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Sunday, March 8, 2015

Utrillo, Maurice


Rue Saint-Rustique sous la neige (Rue Saint-Rustique, Montmartre in the snow)
1944
oil on cardboard
57 x 81 cm (22 3/8 x 31 7/8 in)
private collection

“The people here are idiots-idiots! There's not an hour I don't think of it. I'm shut out here and they won't let me go. I would rather be there than anywhere.” (Maurice Utrillo)

Maurice Utrillo (1883-1955) was a French painter who specialized in cityscapes. Born in the Montmartre quarter of Paris, as the illegitimate son of the painter Suzanne Valadon, he learned the skills from his mother, who wanted to keep him away from his addiction to alcohol. He soon showed real artistic talent. With no training beyond what his mother taught him, he drew and painted what he saw in Montmartre. After 1910 his work attracted critical attention, and by 1920 he was internationally acclaimed. In 1928, the French government awarded him the Cross of the Legion d'honneur.

In middle age he became fervently religious and in 1935, at the age of fifty-two, he married Lucie Valore and moved to just outside of Paris. By that time, he was too ill to work in the open air and painted landscapes viewed from windows, from post cards, and from memory. Throughout his life, he was plagued by alcoholism and his mental disorder resulted in his being interned in mental asylums repeatedly.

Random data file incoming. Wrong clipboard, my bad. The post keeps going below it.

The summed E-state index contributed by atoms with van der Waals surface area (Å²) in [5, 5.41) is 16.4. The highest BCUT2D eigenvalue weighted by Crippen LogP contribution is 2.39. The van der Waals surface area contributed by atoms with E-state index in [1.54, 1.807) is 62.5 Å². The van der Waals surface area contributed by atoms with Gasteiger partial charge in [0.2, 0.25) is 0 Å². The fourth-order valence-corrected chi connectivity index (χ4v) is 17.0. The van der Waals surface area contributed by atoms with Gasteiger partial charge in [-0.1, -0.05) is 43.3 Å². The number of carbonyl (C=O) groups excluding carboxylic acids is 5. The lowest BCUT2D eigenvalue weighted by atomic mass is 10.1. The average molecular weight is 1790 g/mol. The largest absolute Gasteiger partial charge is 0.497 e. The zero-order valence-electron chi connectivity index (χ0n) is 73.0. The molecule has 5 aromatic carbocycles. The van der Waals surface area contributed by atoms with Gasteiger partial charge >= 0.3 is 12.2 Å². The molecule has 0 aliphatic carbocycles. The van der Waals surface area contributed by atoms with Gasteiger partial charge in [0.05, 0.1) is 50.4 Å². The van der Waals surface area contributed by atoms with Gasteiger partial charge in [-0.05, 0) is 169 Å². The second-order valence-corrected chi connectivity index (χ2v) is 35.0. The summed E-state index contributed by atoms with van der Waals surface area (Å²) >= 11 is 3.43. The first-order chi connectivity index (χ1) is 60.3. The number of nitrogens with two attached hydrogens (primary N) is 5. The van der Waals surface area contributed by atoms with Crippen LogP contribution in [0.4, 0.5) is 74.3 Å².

His paintings up until 1907 are dominated by the colors yellow, turquoise, wine red and zinc white. From 1909 to 1914 he confines his palette to white and shades of gray. In order to attain a greater realistic effect with his paintings, he mixed sand and gypsum into the paint. This so-called "Periode blanche" (White Period) marks the highlight of Utrillo's creation.

From Wikipedia: Concerning Utrillo's paternity
An apocryphal anecdote told by Diego Rivera concerning Utrillo's paternity is related in the unpublished memoirs of one of his American collectors, Ruth Bakwin: "After Maurice was born to Suzanne Valadon, she went to Renoir, for whom she had modeled nine months previously. Renoir looked at the baby and said, 'He can't be mine, the color is terrible!' Next she went to Degas, for whom she had also modeled. He said, 'He can't be mine, the form is terrible!' At a cafe, Valadon saw an artist she knew named Miguel Utrillo, to whom she spilled her woes. The man told her to call the baby Utrillo: 'I would be glad to put my name to the work of either Renoir or Degas!'"